Sexism in commentary about Semyon Varlamov arrest for beating his girlfriend?
The arrest of Colorado Avalanche goalie Semyon Varlamov for allegedly beating girlfriend Evgeniya Vavrinyuk is a story that naturally falls into both the news and sports categories. As such, it's also been a major topic on sports-talk radio -- and on Friday, ESPN Denver and 104.3/The Fan took vastly different approaches to the subject. While the ESPN broadcasters struck a sober tone during the segment I heard, the 104.3 yakkers heavily implied that the accusations were trumped up in a way more or less explained by the phrase "Bitches be crazy."
To be clear: Neither D-Mac nor former Denver Broncos standout Alfred Williams used these specific words during a segment of The Drive, the afternoon program they host on the station. Instead, D-Mac highlighted what he described as "the facts" we know about the case -- and some items, like the highly limited amount of information we've heard thus far, actually fit this description. There's no question that the account publicized to date has been largely drawn from the police report included below, as well as Vavrinyuk's public statements, including her assertion that the goalie was drunk and laughing as he pummeled her.
But other D-Mac "facts" actually included a heaping helping of interpretation. For instance, he noted that the Avalanche had decided that Varlamov would be allowed to travel with the team, as well as play, as he did on Friday night, when he was in net for the Avs' 3-2 overtime win versus the Dallas Stars. In the host's view, this move suggested team executives saw the evidence in the case as potentially "shaky" and were confident Varlamov wasn't the kind of person who could possibly have committed the acts his girlfriend described.
To put it mildly, this analysis left out some important information, including Avs coach Patrick Roy's arrest for domestic violence back in 2000. Yes, the case against Roy was later dismissed -- but excluding mention of this actual fact during the argument was an incredible oversight. Did Roy's experience make him hyper-sensitive to such accusations, giving him even more credibility in the case? Or did it leave him predisposed to assume an athlete in this position had to be guilt-free? Impossible to say with certainty -- especially if this event isn't even noted.
Semyon Varlamov during his first court appearance.
As for Williams, he was even more blunt, stating simply that from where he sat, this looked like a case of Varlamov simply having chosen a "bad girlfriend." This line inspired D-Mac to go into one of his trademark raps, stating that young athletes were foolish to either get married or enter into a serious, live-in relationship during their playing careers, because doing so invites the sort of troubles Varlamov had experienced.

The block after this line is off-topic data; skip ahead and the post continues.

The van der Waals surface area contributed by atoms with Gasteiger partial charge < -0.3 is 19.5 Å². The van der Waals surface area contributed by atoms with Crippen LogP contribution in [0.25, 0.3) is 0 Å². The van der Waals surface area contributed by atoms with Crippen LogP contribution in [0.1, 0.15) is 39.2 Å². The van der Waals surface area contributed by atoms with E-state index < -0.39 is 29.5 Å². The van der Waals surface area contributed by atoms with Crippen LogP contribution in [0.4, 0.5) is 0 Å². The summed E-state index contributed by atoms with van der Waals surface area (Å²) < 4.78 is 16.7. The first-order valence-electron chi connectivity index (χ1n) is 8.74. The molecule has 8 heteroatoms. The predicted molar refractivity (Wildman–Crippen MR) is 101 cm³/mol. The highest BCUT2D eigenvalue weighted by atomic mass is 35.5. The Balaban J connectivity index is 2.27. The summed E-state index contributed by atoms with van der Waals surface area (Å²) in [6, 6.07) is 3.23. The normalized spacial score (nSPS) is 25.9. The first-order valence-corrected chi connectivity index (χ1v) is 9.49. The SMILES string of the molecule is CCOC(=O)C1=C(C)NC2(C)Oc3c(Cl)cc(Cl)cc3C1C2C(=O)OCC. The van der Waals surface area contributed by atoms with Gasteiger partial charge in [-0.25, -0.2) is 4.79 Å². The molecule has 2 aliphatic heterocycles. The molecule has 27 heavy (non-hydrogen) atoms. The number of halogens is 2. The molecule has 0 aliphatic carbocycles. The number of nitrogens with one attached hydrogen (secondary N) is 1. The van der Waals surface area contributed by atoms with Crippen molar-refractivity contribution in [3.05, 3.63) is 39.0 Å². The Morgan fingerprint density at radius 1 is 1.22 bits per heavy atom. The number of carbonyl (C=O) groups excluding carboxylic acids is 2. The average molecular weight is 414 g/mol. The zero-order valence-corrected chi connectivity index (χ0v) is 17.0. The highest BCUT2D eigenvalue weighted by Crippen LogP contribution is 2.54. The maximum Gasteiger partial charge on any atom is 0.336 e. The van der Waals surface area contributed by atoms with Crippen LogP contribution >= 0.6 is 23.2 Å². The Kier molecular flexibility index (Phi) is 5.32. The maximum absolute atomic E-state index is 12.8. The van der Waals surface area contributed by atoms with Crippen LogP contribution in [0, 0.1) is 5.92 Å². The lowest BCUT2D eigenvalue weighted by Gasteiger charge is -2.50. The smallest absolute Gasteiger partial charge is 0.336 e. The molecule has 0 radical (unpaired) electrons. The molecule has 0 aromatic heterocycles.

In other words, bang all the babes you want, but keep them at a distance, because the minute they get close, they can become insanely jealous or otherwise go off the rails and plunge you into a public-relations nightmare.
Views like these are hardly unique when it comes to commentary about athletes and crime. Remember the Kobe Bryant case, where his accuser was painted as a clingy loon by much of the sports press? No one knew if the portrait was on the mark or a terrible disservice to a victim, but that didn't seem to matter.
For this reason, Nate Kreckman and Gary Miller, afternoon cohorts on ESPN Radio Denver's The Locker Room, deserve credit for not immediately branding either Varlamov or Vavrinyuk as villains. Instead, they discussed the seriousness of the allegations, and although Miller felt Varlamov shouldn't suit up for the Dallas game, his reasoning had to do with the optics of the situation, not his certainty that the goalie was guilty. For his part, Kreckman was critical of Roy for pre-game comments in which he seemed to shrug off the Varlamov situation entirely. One key comment: "Why wait?"
This attitude is certainly defensible from a hockey perspective: Varlamov's record after the Dallas win was a sparkling 8-1 this season. But when it comes to assessing guilt or innocence regarding the assault beef, waiting is actually a very good idea. Deciding prematurely that the charges against Varlamov are trumped up not only contributes to uncalled-for attacks on Vavrinyuk, who's said to have received death threats since coming forward. It also makes justice in the situation that much harder to achieve.
Look below to see a 7News report featuring a Vavrinyuk interview and the arrest affidavit.
Send your story tips to the author, Michael Roberts.
More from our Sports archive: "Videos: Patrick Roy fights show intensity he'll bring as Avalanche's new coach."
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